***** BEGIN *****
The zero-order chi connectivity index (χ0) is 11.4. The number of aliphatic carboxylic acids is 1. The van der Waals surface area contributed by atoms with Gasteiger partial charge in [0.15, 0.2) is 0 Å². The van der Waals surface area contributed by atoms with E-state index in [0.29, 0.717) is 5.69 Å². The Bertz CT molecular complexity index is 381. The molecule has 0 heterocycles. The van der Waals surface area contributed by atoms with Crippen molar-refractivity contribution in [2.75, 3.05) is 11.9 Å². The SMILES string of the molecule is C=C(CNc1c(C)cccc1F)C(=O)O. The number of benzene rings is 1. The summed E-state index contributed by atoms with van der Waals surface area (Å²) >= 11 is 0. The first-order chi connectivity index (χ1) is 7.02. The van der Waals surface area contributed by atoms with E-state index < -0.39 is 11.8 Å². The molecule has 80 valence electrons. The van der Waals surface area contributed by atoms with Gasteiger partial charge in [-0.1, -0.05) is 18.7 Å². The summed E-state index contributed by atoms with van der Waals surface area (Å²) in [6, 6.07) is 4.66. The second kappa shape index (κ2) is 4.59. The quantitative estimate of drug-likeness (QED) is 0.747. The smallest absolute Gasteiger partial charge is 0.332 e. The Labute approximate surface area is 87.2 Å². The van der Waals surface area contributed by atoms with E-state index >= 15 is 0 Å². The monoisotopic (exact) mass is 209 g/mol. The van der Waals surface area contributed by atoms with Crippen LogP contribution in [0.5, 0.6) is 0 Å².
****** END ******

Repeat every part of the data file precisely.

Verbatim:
The zero-order chi connectivity index (χ0) is 11.4. The number of aliphatic carboxylic acids is 1. The van der Waals surface area contributed by atoms with Gasteiger partial charge in [0.15, 0.2) is 0 Å². The van der Waals surface area contributed by atoms with E-state index in [0.29, 0.717) is 5.69 Å². The Bertz CT molecular complexity index is 381. The molecule has 0 heterocycles. The van der Waals surface area contributed by atoms with Crippen molar-refractivity contribution in [2.75, 3.05) is 11.9 Å². The SMILES string of the molecule is C=C(CNc1c(C)cccc1F)C(=O)O. The number of benzene rings is 1. The summed E-state index contributed by atoms with van der Waals surface area (Å²) >= 11 is 0. The first-order chi connectivity index (χ1) is 7.02. The van der Waals surface area contributed by atoms with E-state index < -0.39 is 11.8 Å². The molecule has 80 valence electrons. The van der Waals surface area contributed by atoms with Gasteiger partial charge in [-0.1, -0.05) is 18.7 Å². The summed E-state index contributed by atoms with van der Waals surface area (Å²) in [6, 6.07) is 4.66. The second kappa shape index (κ2) is 4.59. The quantitative estimate of drug-likeness (QED) is 0.747. The smallest absolute Gasteiger partial charge is 0.332 e. The Labute approximate surface area is 87.2 Å². The van der Waals surface area contributed by atoms with E-state index >= 15 is 0 Å². The monoisotopic (exact) mass is 209 g/mol. The van der Waals surface area contributed by atoms with Crippen LogP contribution in [0.5, 0.6) is 0 Å².